U.C.

Berkeley — CS174: Randomized Algorithms Lecture Note 9
Professor Luca Trevisan April 1, 2003
Sch¨oning’s Algorithm for 3SAT
The 3SAT problem is NP-complete, and it is believed to have only exponential time al-
gorithm. It is still interesting to see what is the best exponential time algorithm we can
get.
If the formula has n variables and m clauses, then the algorithm that simply tries all possible
assignments has running time O((n + m) · 2
n
). We will show that this can be improved to
roughly O((1.334)
n
). This result is due to Uwe Sch¨ oning, and it is from 1999.
The following observation is simple but quite useful. Let φ be a formula, a

be an assignment
that satisfies φ, a be an assignment that does not satisfy φ, and C be one of the clauses of φ
not satisfied by a. Then a and a

differ in at least one of the three variables of C (possibly,
they may differ in two or in all of three). Then, if we pick at random one of the three
variables of C and flip the value of that variable in a, we have a probability at least 1/3
of getting a new assignment that is closer to a

, and a probability at most 2/3 of getting
one that is further from a

. (Where closeness of assignments is measured by the number of
variables where they differ.)
Suppose now that a and a

differ in k variables, and consider an algorithm that given a
keeps flipping the value of a randomly chosen variable occurring in the first unsatisfied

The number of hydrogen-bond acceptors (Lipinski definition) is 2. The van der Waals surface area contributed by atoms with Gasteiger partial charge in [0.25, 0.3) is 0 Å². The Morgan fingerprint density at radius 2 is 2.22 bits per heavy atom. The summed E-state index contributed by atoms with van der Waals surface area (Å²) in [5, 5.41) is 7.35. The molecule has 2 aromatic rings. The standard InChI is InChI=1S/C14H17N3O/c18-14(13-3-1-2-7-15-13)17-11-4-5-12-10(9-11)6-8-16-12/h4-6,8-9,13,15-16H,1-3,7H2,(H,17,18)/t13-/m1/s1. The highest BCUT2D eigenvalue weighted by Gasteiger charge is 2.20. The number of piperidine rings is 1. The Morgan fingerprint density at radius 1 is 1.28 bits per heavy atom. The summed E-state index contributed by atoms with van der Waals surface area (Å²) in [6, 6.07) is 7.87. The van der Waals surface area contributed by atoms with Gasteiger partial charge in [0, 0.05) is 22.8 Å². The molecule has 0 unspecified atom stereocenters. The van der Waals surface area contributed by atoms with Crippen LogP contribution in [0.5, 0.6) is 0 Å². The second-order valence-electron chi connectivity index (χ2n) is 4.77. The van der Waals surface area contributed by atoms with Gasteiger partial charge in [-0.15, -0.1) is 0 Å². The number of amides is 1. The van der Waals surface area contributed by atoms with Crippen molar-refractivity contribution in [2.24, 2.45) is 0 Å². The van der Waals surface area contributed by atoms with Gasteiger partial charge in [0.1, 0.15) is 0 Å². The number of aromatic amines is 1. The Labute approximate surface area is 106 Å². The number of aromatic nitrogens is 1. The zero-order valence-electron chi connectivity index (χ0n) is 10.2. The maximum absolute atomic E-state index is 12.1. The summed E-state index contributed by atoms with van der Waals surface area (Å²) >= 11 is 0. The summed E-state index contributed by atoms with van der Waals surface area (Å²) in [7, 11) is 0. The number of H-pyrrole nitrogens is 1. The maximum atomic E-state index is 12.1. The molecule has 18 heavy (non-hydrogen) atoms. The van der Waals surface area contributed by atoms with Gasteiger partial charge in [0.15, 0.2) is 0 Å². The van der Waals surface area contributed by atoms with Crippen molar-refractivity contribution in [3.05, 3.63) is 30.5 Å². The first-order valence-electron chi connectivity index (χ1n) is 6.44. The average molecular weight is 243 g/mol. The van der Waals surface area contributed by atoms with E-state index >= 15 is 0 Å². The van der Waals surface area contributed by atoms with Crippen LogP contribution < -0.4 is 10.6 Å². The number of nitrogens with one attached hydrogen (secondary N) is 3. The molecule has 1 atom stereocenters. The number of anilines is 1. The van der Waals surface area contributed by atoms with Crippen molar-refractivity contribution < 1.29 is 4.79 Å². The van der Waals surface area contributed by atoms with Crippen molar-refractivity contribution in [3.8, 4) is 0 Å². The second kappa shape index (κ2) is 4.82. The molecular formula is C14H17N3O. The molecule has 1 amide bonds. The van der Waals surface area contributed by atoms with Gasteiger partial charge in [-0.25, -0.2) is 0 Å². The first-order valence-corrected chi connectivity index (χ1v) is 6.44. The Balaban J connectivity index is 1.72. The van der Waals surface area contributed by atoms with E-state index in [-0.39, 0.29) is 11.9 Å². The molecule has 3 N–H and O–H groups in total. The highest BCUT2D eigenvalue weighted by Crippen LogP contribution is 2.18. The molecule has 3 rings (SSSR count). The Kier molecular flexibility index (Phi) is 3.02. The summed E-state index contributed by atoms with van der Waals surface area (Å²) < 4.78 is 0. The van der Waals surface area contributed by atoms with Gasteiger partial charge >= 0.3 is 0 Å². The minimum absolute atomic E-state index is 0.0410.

clause, as long as any unsatisfied clause remains. (As in Algorithm S in Figure 1.)
We can see that there is a probability at least (1/3)
k
that the algorithm will find a

, or
another satisfying assignment, in k or fewer steps.
If we pick a to be a random assignment, its “distance” k from a

will typically be around
n/2, and so the probability that the algorithm finds a satisfying assignment within about
n/2 steps is at least about (1/3)
n/2
. If we repeat the algorithm 100· 3
n/2
times we will have
a high probability of finding a satisfying assignment. So, even if some details are missing,
we have essentially described a 3SAT algorithm that runs in time O((n+m) · (

3)
n
), which
is about (1.78)
n
and better than 2
n
.
Exercise 1 Show that, in fact, there is also a deterministic 3SAT algorithm running in
time O((n + m) · (

3)
n
).
In order to improve the running time from (1.78)
n
to (1.334)
n
we will improve the analysis
in two ways. First, we show that if a is at distance k from a satisfying assignment, and if
we set t = 3k (instead of t = k) in algorithm S, then the probability of finding a satisfying
assignment is at least (1/2)
k
. This is much better then the lower bound (1/3)
k
that we got
before by considering the case of k consecutive correct choices. Second, instead of restricting
only to the case k = n/2, we will consider the contribution of all possible values of k to the
total proability of correctness of algorithm S.
Claim 1 If, in algorithm S, t = 3k and we pick an assignment a that differs in k variables
from a satisfying assignment a

, then there is a probability at least Ω
_
1

k
_
1
2
_
k
_
that the
algorithm finds a satisfying assignment.
1
Algorithm S
• Input: 3SAT formula φ = C
1
∧ · · · ∧ C
m
• Pick an assignment a uniformly at random
• Repeat at most t times
– If a satisfies φ, return a
– Else
∗ Let C be the first clause not satisfied by a
∗ Pick at random a variable x occurring in C
∗ Flip the value of x in a
Figure 1: The basic probabilistic algorithm for 3SAT
The analysis is similar to the analysis of the 2SAT algorithm in Note 8, in that we reduce
the analysis of the algorithm to the study of a Markov chain.
At each step of the algorithm, consider the distance between a and a

. The following facts
are clearly true:
• The distance is an integer between 0 and n;
• The algorithm succeeds in finding a satisfying assignment if the distance ever reaches
zero;
• Every time a variable is flipped, the distance to a

either increases by one or decreases
by one;